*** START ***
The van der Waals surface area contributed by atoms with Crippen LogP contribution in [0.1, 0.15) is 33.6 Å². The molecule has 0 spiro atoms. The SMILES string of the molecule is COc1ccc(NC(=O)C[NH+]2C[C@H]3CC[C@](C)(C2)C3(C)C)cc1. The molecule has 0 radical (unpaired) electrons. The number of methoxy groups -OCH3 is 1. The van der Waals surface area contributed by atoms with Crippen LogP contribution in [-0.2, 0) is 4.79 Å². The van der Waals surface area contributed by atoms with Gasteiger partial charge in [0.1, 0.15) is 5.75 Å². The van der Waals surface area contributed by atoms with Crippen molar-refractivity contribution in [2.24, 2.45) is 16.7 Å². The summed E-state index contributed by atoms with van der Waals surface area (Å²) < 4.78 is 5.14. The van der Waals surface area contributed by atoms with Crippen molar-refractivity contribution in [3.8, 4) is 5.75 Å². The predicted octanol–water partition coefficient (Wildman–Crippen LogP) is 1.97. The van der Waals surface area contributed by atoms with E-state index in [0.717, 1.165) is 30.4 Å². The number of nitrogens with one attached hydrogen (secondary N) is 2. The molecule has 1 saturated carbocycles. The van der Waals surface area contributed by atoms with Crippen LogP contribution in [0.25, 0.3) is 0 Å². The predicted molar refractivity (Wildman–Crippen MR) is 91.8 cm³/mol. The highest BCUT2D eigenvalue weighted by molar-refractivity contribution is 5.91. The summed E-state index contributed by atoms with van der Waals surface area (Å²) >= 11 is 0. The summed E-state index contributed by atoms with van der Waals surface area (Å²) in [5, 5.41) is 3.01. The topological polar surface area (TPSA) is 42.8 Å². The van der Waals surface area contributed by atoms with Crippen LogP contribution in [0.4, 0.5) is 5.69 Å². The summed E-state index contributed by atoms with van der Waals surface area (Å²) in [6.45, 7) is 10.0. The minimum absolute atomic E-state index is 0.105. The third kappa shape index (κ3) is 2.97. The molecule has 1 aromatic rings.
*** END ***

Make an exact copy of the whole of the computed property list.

The van der Waals surface area contributed by atoms with Crippen LogP contribution in [0.1, 0.15) is 33.6 Å². The molecule has 0 spiro atoms. The SMILES string of the molecule is COc1ccc(NC(=O)C[NH+]2C[C@H]3CC[C@](C)(C2)C3(C)C)cc1. The molecule has 0 radical (unpaired) electrons. The number of methoxy groups -OCH3 is 1. The van der Waals surface area contributed by atoms with Crippen LogP contribution in [-0.2, 0) is 4.79 Å². The van der Waals surface area contributed by atoms with Gasteiger partial charge in [0.1, 0.15) is 5.75 Å². The van der Waals surface area contributed by atoms with Crippen molar-refractivity contribution in [2.24, 2.45) is 16.7 Å². The summed E-state index contributed by atoms with van der Waals surface area (Å²) < 4.78 is 5.14. The van der Waals surface area contributed by atoms with Crippen molar-refractivity contribution in [3.8, 4) is 5.75 Å². The predicted octanol–water partition coefficient (Wildman–Crippen LogP) is 1.97. The van der Waals surface area contributed by atoms with E-state index in [0.717, 1.165) is 30.4 Å². The number of nitrogens with one attached hydrogen (secondary N) is 2. The molecule has 1 saturated carbocycles. The van der Waals surface area contributed by atoms with Crippen LogP contribution in [0.25, 0.3) is 0 Å². The predicted molar refractivity (Wildman–Crippen MR) is 91.8 cm³/mol. The highest BCUT2D eigenvalue weighted by molar-refractivity contribution is 5.91. The summed E-state index contributed by atoms with van der Waals surface area (Å²) >= 11 is 0. The summed E-state index contributed by atoms with van der Waals surface area (Å²) in [5, 5.41) is 3.01. The topological polar surface area (TPSA) is 42.8 Å². The van der Waals surface area contributed by atoms with Crippen LogP contribution in [0.4, 0.5) is 5.69 Å². The summed E-state index contributed by atoms with van der Waals surface area (Å²) in [6.45, 7) is 10.0. The minimum absolute atomic E-state index is 0.105. The third kappa shape index (κ3) is 2.97. The molecule has 1 aromatic rings.